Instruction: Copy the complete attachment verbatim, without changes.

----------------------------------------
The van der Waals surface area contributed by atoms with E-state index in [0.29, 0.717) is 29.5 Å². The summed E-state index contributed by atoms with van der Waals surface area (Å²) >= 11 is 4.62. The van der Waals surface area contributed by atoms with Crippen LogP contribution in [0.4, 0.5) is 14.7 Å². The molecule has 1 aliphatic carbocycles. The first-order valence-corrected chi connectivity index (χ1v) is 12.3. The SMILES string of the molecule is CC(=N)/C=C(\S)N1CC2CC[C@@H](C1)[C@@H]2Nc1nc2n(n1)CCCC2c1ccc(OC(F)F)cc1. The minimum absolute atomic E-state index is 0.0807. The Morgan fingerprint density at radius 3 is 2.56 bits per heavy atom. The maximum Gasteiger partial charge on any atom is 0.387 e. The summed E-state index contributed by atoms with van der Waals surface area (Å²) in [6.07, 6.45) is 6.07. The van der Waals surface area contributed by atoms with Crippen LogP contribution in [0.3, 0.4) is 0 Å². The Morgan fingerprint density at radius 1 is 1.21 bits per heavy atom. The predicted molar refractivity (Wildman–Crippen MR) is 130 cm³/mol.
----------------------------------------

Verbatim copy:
The van der Waals surface area contributed by atoms with E-state index in [0.29, 0.717) is 29.5 Å². The summed E-state index contributed by atoms with van der Waals surface area (Å²) >= 11 is 4.62. The van der Waals surface area contributed by atoms with Crippen LogP contribution in [0.4, 0.5) is 14.7 Å². The molecule has 1 aliphatic carbocycles. The first-order valence-corrected chi connectivity index (χ1v) is 12.3. The SMILES string of the molecule is CC(=N)/C=C(\S)N1CC2CC[C@@H](C1)[C@@H]2Nc1nc2n(n1)CCCC2c1ccc(OC(F)F)cc1. The minimum absolute atomic E-state index is 0.0807. The Morgan fingerprint density at radius 3 is 2.56 bits per heavy atom. The maximum Gasteiger partial charge on any atom is 0.387 e. The summed E-state index contributed by atoms with van der Waals surface area (Å²) in [6.07, 6.45) is 6.07. The van der Waals surface area contributed by atoms with Crippen LogP contribution in [0.3, 0.4) is 0 Å². The Morgan fingerprint density at radius 1 is 1.21 bits per heavy atom. The predicted molar refractivity (Wildman–Crippen MR) is 130 cm³/mol.